Queeriosity was difficult because we had nearly no budget, promotion was wonky, and there were a couple times the space was double booked, and our main supervisor stepped back weirdly so then Jamila became the boss and our peer and our friend? The four of us had an amazing season tho where I helped mentor the first openly queer generation of YCA. The kids still come up to me and hug me, send me messages; I consider young Sol Patches family.

But at the end of our Queeriosity pilot session, Jamila sat down H. Melt and I, the two people who were pursuing justice with Roger the longest and hardest and the two most visible queer people in the community at the time, and fired us as young people walked around us printing things and H. Melt wept and asked “why?” “is it roger?”

Jamila later sincerely apologized for how this went down. And assured me it had nothing to do with Roger. They didn’t like my teaching style, I didn’t fit their standards. I said “you never trained me. I asked to be trained and brought in more you never let me.” I am still fired from the program I started; they tell me later others behind the scenes were “interested” in a program like Queeriosity anyway before I came along. People like Bee…

H. Melt and I consider bringing a Queeriosity-like program to somewhere else. Young Chicago Authors had made us sign a contract giving them the name and program, something H. Melt was iffy about from the start. In the end, H. Melt is rehired by YCA and teaching and featuring at Queeriosity alongside Bee Kapri when the next season starts.

Then I sexually harassed my friend Molly at a party. We had had a sexually explicit friendship. We had helped each other through breakups, double dated, flirted, propositioned each other at various points. Literally said “we’re going to have sex one day” to each other, like boop.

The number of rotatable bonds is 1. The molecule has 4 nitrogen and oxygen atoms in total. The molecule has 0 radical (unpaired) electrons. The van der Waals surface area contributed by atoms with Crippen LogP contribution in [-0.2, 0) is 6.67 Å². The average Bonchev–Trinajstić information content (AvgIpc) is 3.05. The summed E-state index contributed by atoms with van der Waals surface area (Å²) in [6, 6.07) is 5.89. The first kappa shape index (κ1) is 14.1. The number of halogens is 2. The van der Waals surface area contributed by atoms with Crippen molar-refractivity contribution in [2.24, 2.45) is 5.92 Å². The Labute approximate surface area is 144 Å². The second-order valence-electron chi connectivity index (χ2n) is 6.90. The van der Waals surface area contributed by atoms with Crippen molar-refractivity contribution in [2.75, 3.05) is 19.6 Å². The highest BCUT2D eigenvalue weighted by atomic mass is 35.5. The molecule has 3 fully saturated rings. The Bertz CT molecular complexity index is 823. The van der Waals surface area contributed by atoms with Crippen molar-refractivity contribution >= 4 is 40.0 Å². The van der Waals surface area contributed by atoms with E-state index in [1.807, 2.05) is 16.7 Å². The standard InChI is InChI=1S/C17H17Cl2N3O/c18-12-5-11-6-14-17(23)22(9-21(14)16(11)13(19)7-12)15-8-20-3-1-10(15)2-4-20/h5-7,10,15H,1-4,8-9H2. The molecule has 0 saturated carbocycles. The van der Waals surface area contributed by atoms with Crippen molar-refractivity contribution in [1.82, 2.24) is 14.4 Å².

The only time we actually hooked up, I had just ended a long term relationship as she was ending one and beginning a new one simultaneously. We made out but didn’t go further because she was really into this new guy.

That great guy Joseph Chilliams became one of my friends and collaborators, but I was hella jealous. And at this party, I was really drunk and dealing with sex and having a lot of sex and wanting to see how much explicitness and bad-ness I could get away with with my sexy thighs and long hair. I had been approached by and gotten away with hooking up with girls with boyfriends before and honestly felt so cool that no one would fuck with me even if they knew. The taboo made it…you know

So i told Molly all the things I wanted to do…with…to her…around the party. It wasn’t explicitly violent, but if Molly was trying to give me signals that she was very uncomfortable and I wasn’t following them… yeah. We talked in the morning. She told me how it especially bothered her because of my friendship to Joe and me knowing how she had just been through awful shit with her ex. She was right. I was sorry.